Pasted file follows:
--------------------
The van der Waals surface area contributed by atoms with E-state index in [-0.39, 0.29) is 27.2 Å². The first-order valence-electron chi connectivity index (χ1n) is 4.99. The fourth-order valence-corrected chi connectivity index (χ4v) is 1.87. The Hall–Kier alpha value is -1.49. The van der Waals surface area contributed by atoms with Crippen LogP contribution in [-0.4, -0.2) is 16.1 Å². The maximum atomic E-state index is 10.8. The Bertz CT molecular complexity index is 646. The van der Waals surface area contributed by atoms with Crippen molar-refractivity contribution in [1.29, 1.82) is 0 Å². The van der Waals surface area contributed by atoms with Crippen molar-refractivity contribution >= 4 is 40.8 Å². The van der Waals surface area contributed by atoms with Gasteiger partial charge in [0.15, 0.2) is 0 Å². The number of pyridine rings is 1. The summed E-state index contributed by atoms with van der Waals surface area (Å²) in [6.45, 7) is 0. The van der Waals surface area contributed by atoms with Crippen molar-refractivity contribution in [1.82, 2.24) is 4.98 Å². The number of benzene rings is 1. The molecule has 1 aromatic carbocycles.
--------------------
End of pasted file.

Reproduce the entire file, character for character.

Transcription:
The van der Waals surface area contributed by atoms with E-state index in [-0.39, 0.29) is 27.2 Å². The first-order valence-electron chi connectivity index (χ1n) is 4.99. The fourth-order valence-corrected chi connectivity index (χ4v) is 1.87. The Hall–Kier alpha value is -1.49. The van der Waals surface area contributed by atoms with Crippen LogP contribution in [-0.4, -0.2) is 16.1 Å². The maximum atomic E-state index is 10.8. The Bertz CT molecular complexity index is 646. The van der Waals surface area contributed by atoms with Crippen molar-refractivity contribution in [1.29, 1.82) is 0 Å². The van der Waals surface area contributed by atoms with Crippen molar-refractivity contribution >= 4 is 40.8 Å². The van der Waals surface area contributed by atoms with Gasteiger partial charge in [0.15, 0.2) is 0 Å². The number of pyridine rings is 1. The summed E-state index contributed by atoms with van der Waals surface area (Å²) in [6.45, 7) is 0. The van der Waals surface area contributed by atoms with Crippen molar-refractivity contribution in [1.82, 2.24) is 4.98 Å². The number of benzene rings is 1. The molecule has 1 aromatic carbocycles.